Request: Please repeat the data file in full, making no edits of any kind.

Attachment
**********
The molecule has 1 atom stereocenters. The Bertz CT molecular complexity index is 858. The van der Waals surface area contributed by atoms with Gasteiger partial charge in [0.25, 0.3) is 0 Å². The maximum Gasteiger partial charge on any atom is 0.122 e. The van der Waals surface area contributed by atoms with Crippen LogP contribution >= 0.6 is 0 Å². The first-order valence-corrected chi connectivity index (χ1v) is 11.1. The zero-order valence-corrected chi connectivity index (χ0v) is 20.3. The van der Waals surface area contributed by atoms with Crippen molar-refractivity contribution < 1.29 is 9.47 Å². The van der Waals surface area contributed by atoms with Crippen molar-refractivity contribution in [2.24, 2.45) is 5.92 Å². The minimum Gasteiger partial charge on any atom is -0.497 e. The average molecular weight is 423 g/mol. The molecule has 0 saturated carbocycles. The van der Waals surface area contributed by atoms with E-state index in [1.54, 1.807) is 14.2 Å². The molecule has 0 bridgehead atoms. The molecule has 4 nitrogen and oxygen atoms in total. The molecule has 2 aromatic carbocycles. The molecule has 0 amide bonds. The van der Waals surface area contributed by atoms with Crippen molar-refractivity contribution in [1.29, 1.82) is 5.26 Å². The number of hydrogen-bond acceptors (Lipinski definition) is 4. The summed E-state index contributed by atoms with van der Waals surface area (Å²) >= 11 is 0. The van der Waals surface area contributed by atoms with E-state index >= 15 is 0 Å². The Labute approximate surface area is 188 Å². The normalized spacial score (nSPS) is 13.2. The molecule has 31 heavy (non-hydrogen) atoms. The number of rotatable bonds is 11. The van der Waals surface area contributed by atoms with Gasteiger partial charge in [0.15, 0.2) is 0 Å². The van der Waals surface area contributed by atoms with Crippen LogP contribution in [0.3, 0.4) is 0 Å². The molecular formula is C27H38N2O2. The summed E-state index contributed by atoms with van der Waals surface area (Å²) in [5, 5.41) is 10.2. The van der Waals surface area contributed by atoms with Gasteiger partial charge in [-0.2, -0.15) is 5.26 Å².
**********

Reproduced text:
The molecule has 1 atom stereocenters. The Bertz CT molecular complexity index is 858. The van der Waals surface area contributed by atoms with Gasteiger partial charge in [0.25, 0.3) is 0 Å². The maximum Gasteiger partial charge on any atom is 0.122 e. The van der Waals surface area contributed by atoms with Crippen LogP contribution >= 0.6 is 0 Å². The first-order valence-corrected chi connectivity index (χ1v) is 11.1. The zero-order valence-corrected chi connectivity index (χ0v) is 20.3. The van der Waals surface area contributed by atoms with Crippen molar-refractivity contribution < 1.29 is 9.47 Å². The van der Waals surface area contributed by atoms with Crippen molar-refractivity contribution in [2.24, 2.45) is 5.92 Å². The minimum Gasteiger partial charge on any atom is -0.497 e. The average molecular weight is 423 g/mol. The molecule has 0 saturated carbocycles. The van der Waals surface area contributed by atoms with E-state index in [1.54, 1.807) is 14.2 Å². The molecule has 0 bridgehead atoms. The molecule has 4 nitrogen and oxygen atoms in total. The molecule has 2 aromatic carbocycles. The molecule has 0 amide bonds. The van der Waals surface area contributed by atoms with Crippen molar-refractivity contribution in [1.29, 1.82) is 5.26 Å². The number of hydrogen-bond acceptors (Lipinski definition) is 4. The summed E-state index contributed by atoms with van der Waals surface area (Å²) >= 11 is 0. The van der Waals surface area contributed by atoms with E-state index >= 15 is 0 Å². The Labute approximate surface area is 188 Å². The normalized spacial score (nSPS) is 13.2. The molecule has 31 heavy (non-hydrogen) atoms. The number of rotatable bonds is 11. The van der Waals surface area contributed by atoms with Gasteiger partial charge in [0.15, 0.2) is 0 Å². The van der Waals surface area contributed by atoms with Crippen LogP contribution in [0.3, 0.4) is 0 Å². The molecular formula is C27H38N2O2. The summed E-state index contributed by atoms with van der Waals surface area (Å²) in [5, 5.41) is 10.2. The van der Waals surface area contributed by atoms with Gasteiger partial charge in [-0.2, -0.15) is 5.26 Å².